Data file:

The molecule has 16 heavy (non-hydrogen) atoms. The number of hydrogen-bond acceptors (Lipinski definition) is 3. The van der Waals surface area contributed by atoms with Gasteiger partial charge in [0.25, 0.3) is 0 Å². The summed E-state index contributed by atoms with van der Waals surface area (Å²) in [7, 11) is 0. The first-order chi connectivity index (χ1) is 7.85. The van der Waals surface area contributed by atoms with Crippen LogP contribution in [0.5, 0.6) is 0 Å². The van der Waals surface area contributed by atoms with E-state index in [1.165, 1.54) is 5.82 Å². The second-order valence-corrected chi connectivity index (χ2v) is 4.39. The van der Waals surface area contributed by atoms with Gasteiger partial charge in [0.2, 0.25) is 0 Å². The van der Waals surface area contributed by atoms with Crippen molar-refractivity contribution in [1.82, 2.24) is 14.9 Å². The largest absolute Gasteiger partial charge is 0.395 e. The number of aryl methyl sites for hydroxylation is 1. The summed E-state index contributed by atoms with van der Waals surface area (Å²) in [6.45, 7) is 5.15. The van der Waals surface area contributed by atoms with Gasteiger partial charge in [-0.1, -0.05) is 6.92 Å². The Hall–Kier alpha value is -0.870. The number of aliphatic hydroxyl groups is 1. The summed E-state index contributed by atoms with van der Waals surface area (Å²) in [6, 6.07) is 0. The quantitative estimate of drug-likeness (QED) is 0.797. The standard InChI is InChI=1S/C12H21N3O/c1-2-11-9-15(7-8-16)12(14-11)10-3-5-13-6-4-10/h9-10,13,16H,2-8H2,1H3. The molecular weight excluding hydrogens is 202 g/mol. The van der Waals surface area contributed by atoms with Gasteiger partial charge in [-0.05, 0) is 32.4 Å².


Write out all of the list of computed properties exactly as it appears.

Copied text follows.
The molecule has 16 heavy (non-hydrogen) atoms. The number of hydrogen-bond acceptors (Lipinski definition) is 3. The van der Waals surface area contributed by atoms with Gasteiger partial charge in [0.25, 0.3) is 0 Å². The summed E-state index contributed by atoms with van der Waals surface area (Å²) in [7, 11) is 0. The first-order chi connectivity index (χ1) is 7.85. The van der Waals surface area contributed by atoms with Crippen LogP contribution in [0.5, 0.6) is 0 Å². The van der Waals surface area contributed by atoms with E-state index in [1.165, 1.54) is 5.82 Å². The second-order valence-corrected chi connectivity index (χ2v) is 4.39. The van der Waals surface area contributed by atoms with Gasteiger partial charge in [0.2, 0.25) is 0 Å². The van der Waals surface area contributed by atoms with Crippen molar-refractivity contribution in [1.82, 2.24) is 14.9 Å². The largest absolute Gasteiger partial charge is 0.395 e. The number of aryl methyl sites for hydroxylation is 1. The summed E-state index contributed by atoms with van der Waals surface area (Å²) in [6.45, 7) is 5.15. The van der Waals surface area contributed by atoms with Gasteiger partial charge in [-0.1, -0.05) is 6.92 Å². The Hall–Kier alpha value is -0.870. The number of aliphatic hydroxyl groups is 1. The summed E-state index contributed by atoms with van der Waals surface area (Å²) in [6, 6.07) is 0. The quantitative estimate of drug-likeness (QED) is 0.797. The standard InChI is InChI=1S/C12H21N3O/c1-2-11-9-15(7-8-16)12(14-11)10-3-5-13-6-4-10/h9-10,13,16H,2-8H2,1H3. The molecular weight excluding hydrogens is 202 g/mol. The van der Waals surface area contributed by atoms with Gasteiger partial charge in [-0.05, 0) is 32.4 Å².